Ian Sweetness hails ‘bonafide’ Boom Dandimite
Ian Sweetness

Veteran singer Ian Sweetness has added to the flurry of tributes for deejay Boom Dandimite who died May 21 in a Florida hospital at age 50.

Sweetness posted his version of Michael Jackson's Gone Too Soon on social media in memory of the former Scare Dem Crew member who succumbed to complications from injuries he sustained in a motor accident in Kingston three weeks before.

"Mi know 'Boom' from Jammy's and (engineer King) Tubby's time. Know him even before him carry Bounty (Killer) come studio," Sweetness told OBSERVER ONLINE.

Boom Dandimite

The story of Boom Dandimite taking a teenaged Bounty Killer to King Jammy's studio in Waterhouse for the first time is part of dancehall lore. 'Killer' would return the favour after making it big by helping to expose the Scare Dem Crew which also included Elephant Man, Nitty Kutchie and Harry Toddler.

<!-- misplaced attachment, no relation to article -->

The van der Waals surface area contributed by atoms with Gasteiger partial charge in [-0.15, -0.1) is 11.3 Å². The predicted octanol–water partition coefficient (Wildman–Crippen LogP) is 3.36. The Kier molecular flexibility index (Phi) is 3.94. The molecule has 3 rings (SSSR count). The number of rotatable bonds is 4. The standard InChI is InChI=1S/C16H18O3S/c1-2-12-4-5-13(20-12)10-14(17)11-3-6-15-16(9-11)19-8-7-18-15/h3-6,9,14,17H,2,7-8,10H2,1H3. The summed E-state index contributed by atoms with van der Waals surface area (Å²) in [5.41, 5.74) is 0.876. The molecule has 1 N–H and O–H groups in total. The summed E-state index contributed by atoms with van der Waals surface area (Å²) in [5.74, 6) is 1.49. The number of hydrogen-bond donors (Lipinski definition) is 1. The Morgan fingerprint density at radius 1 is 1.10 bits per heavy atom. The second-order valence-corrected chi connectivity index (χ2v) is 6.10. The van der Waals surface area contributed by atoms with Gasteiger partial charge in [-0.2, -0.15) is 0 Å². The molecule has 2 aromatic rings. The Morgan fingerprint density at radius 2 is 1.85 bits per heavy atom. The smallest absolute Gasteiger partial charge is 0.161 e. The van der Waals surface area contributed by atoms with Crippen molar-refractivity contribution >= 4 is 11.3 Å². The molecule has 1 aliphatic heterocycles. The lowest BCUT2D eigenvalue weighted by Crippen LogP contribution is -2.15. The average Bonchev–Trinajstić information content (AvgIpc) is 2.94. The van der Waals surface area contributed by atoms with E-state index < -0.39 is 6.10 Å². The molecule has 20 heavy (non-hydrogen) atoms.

"Dem yute dey was bonifide, Boom did love di flossing vibe but him did have respect fi di elder dem," said Ian Sweetness, who lives in the United States.

He said he last saw Boom Dandimite last year in Brooklyn, New York at a Jamaican restaurant.

Since his death, numerous tributes have been posted on social media to Boom Dandimite whose real name was Herman Stewart. Bounty Killer, Harry Toddler, Mavado, Mister G and influential radio Disc Jockey Bobby Konders hailed his contributions to the music business.

Like Bounty Killer and his colleagues in the Scare Dem Crew, Boom Dandimite was from the Seaview Gardens community of Kingston. With that group, he had several hit songs during the 1990s such as Many Many and Pure Gal.

Ian Sweetness, who hails from East Kingston, has been recording songs for over 30 years. His latest release is a self-produced version of Dennis Brown's Little Green Apples.

Howard Campbell

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